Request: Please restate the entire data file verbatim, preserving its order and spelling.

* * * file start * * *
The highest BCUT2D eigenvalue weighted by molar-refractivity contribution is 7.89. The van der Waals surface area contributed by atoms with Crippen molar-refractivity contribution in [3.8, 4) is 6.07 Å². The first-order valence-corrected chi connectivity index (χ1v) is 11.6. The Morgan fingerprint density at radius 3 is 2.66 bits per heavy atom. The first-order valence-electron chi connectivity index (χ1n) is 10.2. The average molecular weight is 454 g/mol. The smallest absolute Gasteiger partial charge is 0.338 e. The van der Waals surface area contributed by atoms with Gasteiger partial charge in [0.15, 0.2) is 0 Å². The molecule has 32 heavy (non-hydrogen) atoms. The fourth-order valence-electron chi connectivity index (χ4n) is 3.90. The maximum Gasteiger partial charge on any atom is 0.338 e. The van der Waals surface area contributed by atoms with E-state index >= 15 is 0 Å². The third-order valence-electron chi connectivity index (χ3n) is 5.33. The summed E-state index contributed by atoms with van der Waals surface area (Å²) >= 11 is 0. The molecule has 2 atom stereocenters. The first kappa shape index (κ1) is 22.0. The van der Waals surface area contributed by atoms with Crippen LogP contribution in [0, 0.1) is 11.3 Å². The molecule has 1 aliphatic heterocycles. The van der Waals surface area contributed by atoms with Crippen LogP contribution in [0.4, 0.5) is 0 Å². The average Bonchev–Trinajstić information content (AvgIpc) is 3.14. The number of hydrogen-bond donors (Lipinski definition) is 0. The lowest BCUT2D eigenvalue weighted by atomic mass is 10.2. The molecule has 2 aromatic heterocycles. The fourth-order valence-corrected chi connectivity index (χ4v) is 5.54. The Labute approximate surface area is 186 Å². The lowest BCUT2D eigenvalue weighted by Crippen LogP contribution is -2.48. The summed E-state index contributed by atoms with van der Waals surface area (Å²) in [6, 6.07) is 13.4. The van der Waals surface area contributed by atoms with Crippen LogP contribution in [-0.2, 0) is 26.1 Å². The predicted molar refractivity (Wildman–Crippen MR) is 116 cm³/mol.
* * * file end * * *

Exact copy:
The highest BCUT2D eigenvalue weighted by molar-refractivity contribution is 7.89. The van der Waals surface area contributed by atoms with Crippen molar-refractivity contribution in [3.8, 4) is 6.07 Å². The first-order valence-corrected chi connectivity index (χ1v) is 11.6. The Morgan fingerprint density at radius 3 is 2.66 bits per heavy atom. The first-order valence-electron chi connectivity index (χ1n) is 10.2. The average molecular weight is 454 g/mol. The smallest absolute Gasteiger partial charge is 0.338 e. The van der Waals surface area contributed by atoms with Gasteiger partial charge in [0.15, 0.2) is 0 Å². The molecule has 32 heavy (non-hydrogen) atoms. The fourth-order valence-electron chi connectivity index (χ4n) is 3.90. The maximum Gasteiger partial charge on any atom is 0.338 e. The van der Waals surface area contributed by atoms with E-state index >= 15 is 0 Å². The third-order valence-electron chi connectivity index (χ3n) is 5.33. The summed E-state index contributed by atoms with van der Waals surface area (Å²) >= 11 is 0. The molecule has 2 atom stereocenters. The first kappa shape index (κ1) is 22.0. The van der Waals surface area contributed by atoms with Crippen LogP contribution in [0, 0.1) is 11.3 Å². The molecule has 1 aliphatic heterocycles. The van der Waals surface area contributed by atoms with Crippen LogP contribution in [0.4, 0.5) is 0 Å². The average Bonchev–Trinajstić information content (AvgIpc) is 3.14. The number of hydrogen-bond donors (Lipinski definition) is 0. The lowest BCUT2D eigenvalue weighted by atomic mass is 10.2. The molecule has 2 aromatic heterocycles. The fourth-order valence-corrected chi connectivity index (χ4v) is 5.54. The Labute approximate surface area is 186 Å². The lowest BCUT2D eigenvalue weighted by Crippen LogP contribution is -2.48. The summed E-state index contributed by atoms with van der Waals surface area (Å²) in [6, 6.07) is 13.4. The van der Waals surface area contributed by atoms with Crippen LogP contribution in [-0.2, 0) is 26.1 Å². The predicted molar refractivity (Wildman–Crippen MR) is 116 cm³/mol.